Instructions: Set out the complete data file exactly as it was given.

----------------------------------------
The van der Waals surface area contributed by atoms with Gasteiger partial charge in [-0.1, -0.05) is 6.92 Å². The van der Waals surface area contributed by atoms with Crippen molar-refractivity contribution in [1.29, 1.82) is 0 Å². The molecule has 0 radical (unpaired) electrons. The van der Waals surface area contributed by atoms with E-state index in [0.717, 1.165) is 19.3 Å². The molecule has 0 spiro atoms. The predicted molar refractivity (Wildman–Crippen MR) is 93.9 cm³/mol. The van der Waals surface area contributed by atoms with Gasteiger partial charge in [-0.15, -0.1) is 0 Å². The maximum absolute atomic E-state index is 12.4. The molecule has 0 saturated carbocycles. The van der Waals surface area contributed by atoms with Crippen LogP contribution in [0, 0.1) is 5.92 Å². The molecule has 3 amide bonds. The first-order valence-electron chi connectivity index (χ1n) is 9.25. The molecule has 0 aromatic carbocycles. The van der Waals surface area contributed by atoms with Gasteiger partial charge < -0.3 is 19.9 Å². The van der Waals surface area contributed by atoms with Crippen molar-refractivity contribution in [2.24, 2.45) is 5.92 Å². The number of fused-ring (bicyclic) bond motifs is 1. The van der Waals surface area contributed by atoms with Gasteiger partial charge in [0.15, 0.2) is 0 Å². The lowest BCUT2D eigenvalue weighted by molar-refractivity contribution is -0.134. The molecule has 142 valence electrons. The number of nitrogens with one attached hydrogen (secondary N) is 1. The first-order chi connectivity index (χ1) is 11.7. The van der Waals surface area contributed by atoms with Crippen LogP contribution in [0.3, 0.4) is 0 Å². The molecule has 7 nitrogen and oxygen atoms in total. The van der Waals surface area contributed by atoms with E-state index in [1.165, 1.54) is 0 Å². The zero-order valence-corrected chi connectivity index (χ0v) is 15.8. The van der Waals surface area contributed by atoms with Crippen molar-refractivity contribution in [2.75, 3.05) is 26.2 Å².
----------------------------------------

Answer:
The van der Waals surface area contributed by atoms with Gasteiger partial charge in [-0.1, -0.05) is 6.92 Å². The van der Waals surface area contributed by atoms with Crippen molar-refractivity contribution in [1.29, 1.82) is 0 Å². The molecule has 0 radical (unpaired) electrons. The van der Waals surface area contributed by atoms with E-state index in [0.717, 1.165) is 19.3 Å². The molecule has 0 spiro atoms. The predicted molar refractivity (Wildman–Crippen MR) is 93.9 cm³/mol. The van der Waals surface area contributed by atoms with Gasteiger partial charge in [-0.15, -0.1) is 0 Å². The maximum absolute atomic E-state index is 12.4. The molecule has 0 saturated carbocycles. The van der Waals surface area contributed by atoms with Crippen LogP contribution in [0, 0.1) is 5.92 Å². The molecule has 3 amide bonds. The first-order valence-electron chi connectivity index (χ1n) is 9.25. The molecule has 0 aromatic carbocycles. The van der Waals surface area contributed by atoms with Gasteiger partial charge < -0.3 is 19.9 Å². The van der Waals surface area contributed by atoms with Crippen molar-refractivity contribution in [2.24, 2.45) is 5.92 Å². The number of fused-ring (bicyclic) bond motifs is 1. The van der Waals surface area contributed by atoms with Gasteiger partial charge in [0.15, 0.2) is 0 Å². The lowest BCUT2D eigenvalue weighted by molar-refractivity contribution is -0.134. The molecule has 142 valence electrons. The number of nitrogens with one attached hydrogen (secondary N) is 1. The first-order chi connectivity index (χ1) is 11.7. The van der Waals surface area contributed by atoms with Crippen LogP contribution in [0.3, 0.4) is 0 Å². The molecule has 7 nitrogen and oxygen atoms in total. The van der Waals surface area contributed by atoms with E-state index in [1.165, 1.54) is 0 Å². The zero-order valence-corrected chi connectivity index (χ0v) is 15.8. The van der Waals surface area contributed by atoms with Crippen molar-refractivity contribution in [2.75, 3.05) is 26.2 Å².